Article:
Fireworks & Dogs: 5 Best Tips To Comfort Your Furry Friend
July 3, 2015 | Health | No Comments|
Grilling burgers will attract your mouth-watering pup, but loud fireworks will do the exact opposite. Have you witnessed your dog curling his tail under, running under your bed with high anxiety?
No matter how big or small the dog is, this anxious behavior means an increased heart rate, a rush of adrenaline and an increase in stress hormones circulating through the dog’s body. A dog’s keen sense of hearing is not a good thing in this booming situation.
These 4th of July safety tips will help comfort your companion when they need you the most. After all, think about how devoted and loving they have always been to you.
4th of July Safety Tips for Dogs
- Keep Dogs Inside – The natural instinct for any dog is to flee from fireworks’ noise, and this risk is even higher if your dog is experiencing any kind of separation anxiety during the Fourth of July. So keep your dog indoors with plenty of water because dog’s anxiety increases their thirst.
- Safe Cave – Dogs feel more secure in a confined place such as a closet or bathroom. Create a safe cave with blankets so a dog can burrow in to feel safe and comfortable to sleep.
- Doggy Distractions – Mask the loud booms by playing music at a higher volume, turn on fans, or even place tennis balls in the laundry room dryer. Also giving your pooch their favorite toy or bone can help their nerves.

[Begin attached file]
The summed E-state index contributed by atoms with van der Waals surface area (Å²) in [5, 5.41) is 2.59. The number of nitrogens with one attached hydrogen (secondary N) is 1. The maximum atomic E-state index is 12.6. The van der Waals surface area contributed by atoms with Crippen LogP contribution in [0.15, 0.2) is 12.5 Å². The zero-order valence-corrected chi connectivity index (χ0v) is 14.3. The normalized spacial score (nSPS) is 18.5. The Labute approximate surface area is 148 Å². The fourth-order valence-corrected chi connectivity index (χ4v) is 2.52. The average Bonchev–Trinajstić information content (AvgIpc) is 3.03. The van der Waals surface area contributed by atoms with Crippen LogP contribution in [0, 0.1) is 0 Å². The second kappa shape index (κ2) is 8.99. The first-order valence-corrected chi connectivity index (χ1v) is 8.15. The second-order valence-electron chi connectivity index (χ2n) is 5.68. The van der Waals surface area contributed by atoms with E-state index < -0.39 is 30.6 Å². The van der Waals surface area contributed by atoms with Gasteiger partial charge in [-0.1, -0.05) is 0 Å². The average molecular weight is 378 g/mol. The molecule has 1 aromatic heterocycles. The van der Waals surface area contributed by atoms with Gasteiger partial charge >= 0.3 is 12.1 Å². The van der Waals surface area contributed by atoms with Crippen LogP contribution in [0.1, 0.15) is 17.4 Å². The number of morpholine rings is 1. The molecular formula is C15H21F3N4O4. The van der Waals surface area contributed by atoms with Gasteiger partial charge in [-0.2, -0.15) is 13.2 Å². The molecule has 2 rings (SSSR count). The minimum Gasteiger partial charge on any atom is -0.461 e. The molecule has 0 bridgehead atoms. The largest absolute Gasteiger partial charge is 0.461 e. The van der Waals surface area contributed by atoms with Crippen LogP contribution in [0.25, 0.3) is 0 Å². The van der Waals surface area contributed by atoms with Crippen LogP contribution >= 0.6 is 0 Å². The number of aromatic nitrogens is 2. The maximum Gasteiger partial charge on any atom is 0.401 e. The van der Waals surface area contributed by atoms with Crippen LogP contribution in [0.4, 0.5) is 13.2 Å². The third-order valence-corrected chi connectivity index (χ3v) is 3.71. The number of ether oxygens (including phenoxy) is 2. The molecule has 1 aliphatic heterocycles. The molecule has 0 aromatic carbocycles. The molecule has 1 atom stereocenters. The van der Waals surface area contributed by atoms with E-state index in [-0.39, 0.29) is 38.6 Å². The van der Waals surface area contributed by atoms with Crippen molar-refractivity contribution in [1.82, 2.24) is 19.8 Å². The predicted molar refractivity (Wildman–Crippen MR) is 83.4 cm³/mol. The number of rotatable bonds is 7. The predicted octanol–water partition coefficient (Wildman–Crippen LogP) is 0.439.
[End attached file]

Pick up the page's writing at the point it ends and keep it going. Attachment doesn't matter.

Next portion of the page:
- Exercise & Outdoors – According to Rover Support and Help4Pets, Inc.“A tired dog is a relaxed dog.” Exercise your dog earlier in the day so when the fireworks starting booming, your canine will be more inclined to take a nap. When exercising your dog always be ready for surprise fireworks by using a leash or harness even if you are in your own yard. And of course, make sure they are wearing a tag with your information.
- Dogs Are Not Party Animals – Fourth of July celebrations usually have alcohol, chicken bones, chocolate and hot barbecues, which can all lead to extra health risks for your dog. Also, make sure your dog is kept in a secure place when guests are going in and out of your house, so your dog does not easily escape from the loud noises.
Anticipating ways to address a dog’s fear of fireworks will make for a more enjoyable holiday. Do you have other successful solutions to calm your dog? Please comment below!
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The information provided in this article is not a substitute for professional veterinary help.
(H/T) Dogs and fireworks: 4th of July safety tips – Rover.com